Measures of Success

Measures of Success McGill University

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Home > McGill News > 2006 > Summer 2006 > Measures of Success

From the desk of the Principal

Measures of Success

Heather Munroe Blum

Like you, I beam when McGill receives high praise. When Maclean's magazine ranks your alma mater as the top Medical-Doctoral university in Canada, it's a moment to celebrate. And when London's Times Higher Education Supplement names McGill as one of the top 25 universities in the world, we take a moment to appreciate the news.

But as Einstein said, "Not everything that counts can be counted, and not everything that can be counted, counts." Performance indicators help us in numerous ways, but rankings tell only part of the story.

Universities are complex and distinctive institutions, each one with its own special characteristics and programs, strengths and weaknesses. No single measure could ever accurately reflect the quality or character of a university, where hundreds of professors and lecturers teach a broad array of courses across disciplines as varied as medicine, law, engineering and music, and where students come from diverse backgrounds, from across Canada and around the world. Like any university, McGill - distinctive in its international character and its Canadian values and history - cannot and should not be summed up in a single score, or even multiple ones.

While the Times Higher Education Supplement places McGill in the world's top 25, the other global ranking of universities, published by the Shanghai Jiao Tong University, places the University of Toronto and the University of British Columbia ahead of us. Why?

The Shanghai system gives special weight to large universities (McGill, by these standards, is medium-sized) and, on the staff presence of a Nobel Prize winner (Canada currently has only two Nobel laureates who work and reside in Canada, one at the U of T, and the other recently hired from the United States by UBC).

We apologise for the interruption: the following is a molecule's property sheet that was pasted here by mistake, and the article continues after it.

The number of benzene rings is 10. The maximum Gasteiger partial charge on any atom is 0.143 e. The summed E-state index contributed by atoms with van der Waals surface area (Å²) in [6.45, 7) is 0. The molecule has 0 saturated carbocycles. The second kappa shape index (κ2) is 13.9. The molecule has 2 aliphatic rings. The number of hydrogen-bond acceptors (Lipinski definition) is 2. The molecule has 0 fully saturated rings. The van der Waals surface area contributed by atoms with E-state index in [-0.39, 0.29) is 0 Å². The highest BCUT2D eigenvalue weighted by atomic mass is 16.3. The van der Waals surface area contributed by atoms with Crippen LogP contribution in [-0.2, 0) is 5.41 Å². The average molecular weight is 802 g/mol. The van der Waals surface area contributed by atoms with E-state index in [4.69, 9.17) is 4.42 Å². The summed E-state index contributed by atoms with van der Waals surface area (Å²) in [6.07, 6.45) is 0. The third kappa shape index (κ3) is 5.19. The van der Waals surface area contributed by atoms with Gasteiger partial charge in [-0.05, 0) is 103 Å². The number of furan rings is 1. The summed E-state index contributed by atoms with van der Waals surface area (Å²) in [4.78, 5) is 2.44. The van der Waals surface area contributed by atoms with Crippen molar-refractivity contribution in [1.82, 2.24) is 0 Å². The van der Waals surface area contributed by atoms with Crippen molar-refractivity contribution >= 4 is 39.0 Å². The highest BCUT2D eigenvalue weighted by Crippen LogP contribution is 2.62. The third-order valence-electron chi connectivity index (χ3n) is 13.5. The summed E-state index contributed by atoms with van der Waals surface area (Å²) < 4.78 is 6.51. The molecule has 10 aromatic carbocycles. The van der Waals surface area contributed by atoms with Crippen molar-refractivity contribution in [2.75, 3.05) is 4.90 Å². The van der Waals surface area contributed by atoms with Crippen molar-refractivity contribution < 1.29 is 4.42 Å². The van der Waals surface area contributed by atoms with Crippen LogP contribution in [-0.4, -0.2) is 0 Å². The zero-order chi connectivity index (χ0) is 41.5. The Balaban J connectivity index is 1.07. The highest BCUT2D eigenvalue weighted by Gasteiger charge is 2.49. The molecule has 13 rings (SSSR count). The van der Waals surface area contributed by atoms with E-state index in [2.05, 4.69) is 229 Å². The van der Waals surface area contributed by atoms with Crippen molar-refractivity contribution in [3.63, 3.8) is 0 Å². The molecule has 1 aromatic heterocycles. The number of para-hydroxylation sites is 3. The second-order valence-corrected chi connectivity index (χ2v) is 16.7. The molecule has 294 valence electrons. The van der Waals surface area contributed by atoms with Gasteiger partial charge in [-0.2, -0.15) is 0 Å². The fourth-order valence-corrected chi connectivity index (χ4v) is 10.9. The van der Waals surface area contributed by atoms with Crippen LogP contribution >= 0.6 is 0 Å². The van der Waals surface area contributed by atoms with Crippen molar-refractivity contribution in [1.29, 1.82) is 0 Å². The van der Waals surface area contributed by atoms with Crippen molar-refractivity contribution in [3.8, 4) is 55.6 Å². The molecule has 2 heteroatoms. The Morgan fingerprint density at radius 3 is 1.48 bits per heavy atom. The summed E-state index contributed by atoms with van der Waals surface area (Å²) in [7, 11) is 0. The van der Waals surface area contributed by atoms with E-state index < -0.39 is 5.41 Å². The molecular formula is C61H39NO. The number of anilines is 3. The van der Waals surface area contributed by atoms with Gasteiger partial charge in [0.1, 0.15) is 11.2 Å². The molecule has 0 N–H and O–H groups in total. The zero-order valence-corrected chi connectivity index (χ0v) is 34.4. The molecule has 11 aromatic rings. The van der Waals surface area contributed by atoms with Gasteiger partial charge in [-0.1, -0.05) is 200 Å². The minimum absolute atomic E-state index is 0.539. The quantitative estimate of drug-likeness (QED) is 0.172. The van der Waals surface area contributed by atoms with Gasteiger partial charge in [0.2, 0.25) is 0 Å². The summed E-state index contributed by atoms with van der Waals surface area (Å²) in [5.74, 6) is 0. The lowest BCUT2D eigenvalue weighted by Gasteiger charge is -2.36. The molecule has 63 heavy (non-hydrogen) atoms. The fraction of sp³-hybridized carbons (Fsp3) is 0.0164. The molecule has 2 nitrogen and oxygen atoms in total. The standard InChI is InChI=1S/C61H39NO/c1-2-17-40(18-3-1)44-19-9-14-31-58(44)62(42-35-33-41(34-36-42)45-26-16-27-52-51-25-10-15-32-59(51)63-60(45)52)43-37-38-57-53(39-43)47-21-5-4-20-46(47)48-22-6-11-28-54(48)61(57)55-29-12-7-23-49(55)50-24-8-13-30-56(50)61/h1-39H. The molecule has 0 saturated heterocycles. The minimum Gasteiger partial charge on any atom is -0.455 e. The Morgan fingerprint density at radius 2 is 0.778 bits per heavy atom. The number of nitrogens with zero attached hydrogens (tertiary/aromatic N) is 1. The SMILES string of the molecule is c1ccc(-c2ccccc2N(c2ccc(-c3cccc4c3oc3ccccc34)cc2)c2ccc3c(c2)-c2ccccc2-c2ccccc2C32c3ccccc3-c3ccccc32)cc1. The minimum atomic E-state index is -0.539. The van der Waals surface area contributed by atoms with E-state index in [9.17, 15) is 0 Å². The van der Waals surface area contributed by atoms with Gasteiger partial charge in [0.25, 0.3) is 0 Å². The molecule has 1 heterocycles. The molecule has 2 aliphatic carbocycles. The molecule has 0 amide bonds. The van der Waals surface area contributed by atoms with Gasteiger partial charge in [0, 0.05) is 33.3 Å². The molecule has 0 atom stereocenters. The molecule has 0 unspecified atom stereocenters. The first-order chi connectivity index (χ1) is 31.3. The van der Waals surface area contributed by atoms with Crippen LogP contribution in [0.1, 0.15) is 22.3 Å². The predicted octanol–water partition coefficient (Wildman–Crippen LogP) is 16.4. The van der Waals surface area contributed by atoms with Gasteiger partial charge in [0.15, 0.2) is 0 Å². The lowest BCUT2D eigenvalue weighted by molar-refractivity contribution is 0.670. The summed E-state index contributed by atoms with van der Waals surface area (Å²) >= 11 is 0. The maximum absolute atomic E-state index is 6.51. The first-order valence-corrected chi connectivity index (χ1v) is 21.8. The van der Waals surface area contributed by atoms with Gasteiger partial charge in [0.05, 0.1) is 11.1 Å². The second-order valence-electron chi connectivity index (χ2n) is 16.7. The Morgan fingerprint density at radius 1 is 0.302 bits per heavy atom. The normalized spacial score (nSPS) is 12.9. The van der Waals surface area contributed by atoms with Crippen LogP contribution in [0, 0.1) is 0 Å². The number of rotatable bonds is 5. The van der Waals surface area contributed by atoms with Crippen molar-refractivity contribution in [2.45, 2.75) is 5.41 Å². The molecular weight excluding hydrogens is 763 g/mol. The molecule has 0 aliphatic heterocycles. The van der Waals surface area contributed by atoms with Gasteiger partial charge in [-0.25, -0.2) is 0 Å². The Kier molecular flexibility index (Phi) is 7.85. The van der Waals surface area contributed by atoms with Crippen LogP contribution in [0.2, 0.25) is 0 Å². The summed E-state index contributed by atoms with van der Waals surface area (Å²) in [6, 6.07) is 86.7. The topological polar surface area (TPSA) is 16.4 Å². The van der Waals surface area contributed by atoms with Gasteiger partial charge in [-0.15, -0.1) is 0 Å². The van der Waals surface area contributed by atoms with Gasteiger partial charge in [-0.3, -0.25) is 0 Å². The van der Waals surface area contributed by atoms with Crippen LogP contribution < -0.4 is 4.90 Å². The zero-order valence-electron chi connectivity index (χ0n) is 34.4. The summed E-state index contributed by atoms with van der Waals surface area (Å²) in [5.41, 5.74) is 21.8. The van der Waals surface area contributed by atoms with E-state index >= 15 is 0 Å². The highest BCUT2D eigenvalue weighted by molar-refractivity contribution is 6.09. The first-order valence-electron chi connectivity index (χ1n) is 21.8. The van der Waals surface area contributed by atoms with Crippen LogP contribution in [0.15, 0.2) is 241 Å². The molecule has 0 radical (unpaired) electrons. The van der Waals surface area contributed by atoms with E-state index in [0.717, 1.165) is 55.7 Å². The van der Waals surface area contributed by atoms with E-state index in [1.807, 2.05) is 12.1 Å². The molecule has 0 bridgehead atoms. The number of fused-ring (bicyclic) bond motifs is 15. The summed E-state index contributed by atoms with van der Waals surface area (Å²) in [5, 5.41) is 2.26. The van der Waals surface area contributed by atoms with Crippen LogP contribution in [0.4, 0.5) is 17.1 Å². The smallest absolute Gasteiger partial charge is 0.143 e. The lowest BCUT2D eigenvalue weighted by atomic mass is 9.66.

In other rankings, McGill takes the lead. McGill is Canada's most research-intensive university. Our professors win more research grants on a per-faculty basis in competitions than those at any other university in Canada. That is why McGill is once again at the top of the Research Infosource research competitiveness rankings.

Similarly, when it comes to attracting the smartest students, McGill is tops in Canada, with an average entering grade of 88.9%. Ditto for Rhodes scholarships and other distinguished prizes awarded to students. And our reputation around the world is in a league of its own.

At McGill, we are proud that we are consistently ranked among the very best in the world, but we are not content to let others set the bar. We set our own very high standards, academic plans and indicators against which we measure our progress, in order to make McGill an even better place.

The Principal's Task Force on Student Life and Learning aims to create the optimal environment in which undergraduate as well as graduate and professional students can benefit fully from the research-rich environment in which they learn. We recruit the very best students and professors, enriching the student experience and building on areas of academic excellence in teaching and research in the neurosciences, music, environmental sciences, international law, human rights, engineering design, among many important fields.

We are doing more to support students, reduce red tape, provide better counselling and advising. We are doing more to enable them to take full advantage of our wonderful location in Montreal, as well as of our study abroad and exchange programs. We want every student to experience the thrill of intellectual discovery. For that reason, we have established programs that enable students to work side-by-side with professors on research and scholarly initiatives.

By any measure, McGill boasts excellence across the board. And our many successes must be sustained. And, while we depend on effective levels of public investment, we could not achieve McGill's levels of excellence without the private support that alumni and friends offer - these are critical to our success.

The recognition we earn - in rankings and awards, and indeed, in the record levels of the private support that we receive - are but a by-product of our mission and dedication to high standards in research, teaching, service and student support.

This fall, a new wave of university rankings will emerge. Yes, it is my hope that McGill will continue to excel in each one. More important, however, is that we continue to make a powerful difference as we move forward with our mission, positively transforming the lives of our students and advancing knowledge for a better Canada and a better world. For me, that's the number one spot that counts.

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